• Afterripening in curly mesquite seeds

      Ralowicz, A. E.; Mancino, C. F. (Society for Range Management, 1992-01-01)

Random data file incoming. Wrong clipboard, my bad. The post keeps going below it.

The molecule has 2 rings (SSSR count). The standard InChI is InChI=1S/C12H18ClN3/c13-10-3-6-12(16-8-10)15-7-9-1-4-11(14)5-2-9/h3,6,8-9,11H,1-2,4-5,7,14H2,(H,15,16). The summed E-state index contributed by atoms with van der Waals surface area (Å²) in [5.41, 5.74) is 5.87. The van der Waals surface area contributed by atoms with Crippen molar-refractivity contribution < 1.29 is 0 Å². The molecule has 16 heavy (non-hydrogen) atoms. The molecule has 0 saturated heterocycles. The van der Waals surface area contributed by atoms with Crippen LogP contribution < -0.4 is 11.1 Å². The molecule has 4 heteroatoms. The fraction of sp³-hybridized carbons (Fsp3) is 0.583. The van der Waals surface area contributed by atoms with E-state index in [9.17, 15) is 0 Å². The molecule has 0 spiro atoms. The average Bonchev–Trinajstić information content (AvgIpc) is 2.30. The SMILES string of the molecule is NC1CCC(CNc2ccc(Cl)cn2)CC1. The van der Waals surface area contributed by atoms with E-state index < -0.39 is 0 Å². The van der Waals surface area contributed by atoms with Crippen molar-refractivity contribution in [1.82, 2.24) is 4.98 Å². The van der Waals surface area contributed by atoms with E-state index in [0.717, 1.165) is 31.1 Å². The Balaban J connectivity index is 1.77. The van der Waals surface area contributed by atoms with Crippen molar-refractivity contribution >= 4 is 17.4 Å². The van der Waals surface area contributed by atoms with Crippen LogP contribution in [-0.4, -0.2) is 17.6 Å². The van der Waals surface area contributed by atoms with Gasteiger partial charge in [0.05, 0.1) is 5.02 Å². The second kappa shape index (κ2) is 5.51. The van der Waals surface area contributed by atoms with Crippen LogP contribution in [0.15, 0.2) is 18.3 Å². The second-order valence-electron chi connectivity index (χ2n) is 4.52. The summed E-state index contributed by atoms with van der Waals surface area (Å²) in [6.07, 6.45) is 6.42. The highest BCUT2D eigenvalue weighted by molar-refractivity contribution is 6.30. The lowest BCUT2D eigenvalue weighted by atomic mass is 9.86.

Curly mesquite (Hilaria belangeri Steud.) Nash) is a palatable nutritious range grass in the southwestern United States. Early research assumed no afterripening occurred in caryopses of this species and suggested that all seed could germinate immediately. Germination trials were conducted at 1, 6, 12, 18, 24, 30, and 36 weeks after harvest using seed cleaned either at harvest or just prior to each trial. Average increases in germination from 59 to 92% and 55 to 87% demonstrated an afterripening period of 12 weeks in seeds from 2 populations of curly mesquite. Maximum germinations of 94 and 90% occurred after 12 weeks for seeds cleaned at harvest and cleaned prior to each trial, respectively. Seeds not separated from fascicles at harvest displayed a rapid decline in total germination percentage after 24 weeks even though fascicles were removed just prior to germination trials. The extent and timing of the decline are greater if the fascicles are not removed prior to storage. Effects of the fascicle on germination remain unclear. Our findings suggest that seed storage periods and conditions should be taken into consideration when attempting to establish curly mesquite by seeding.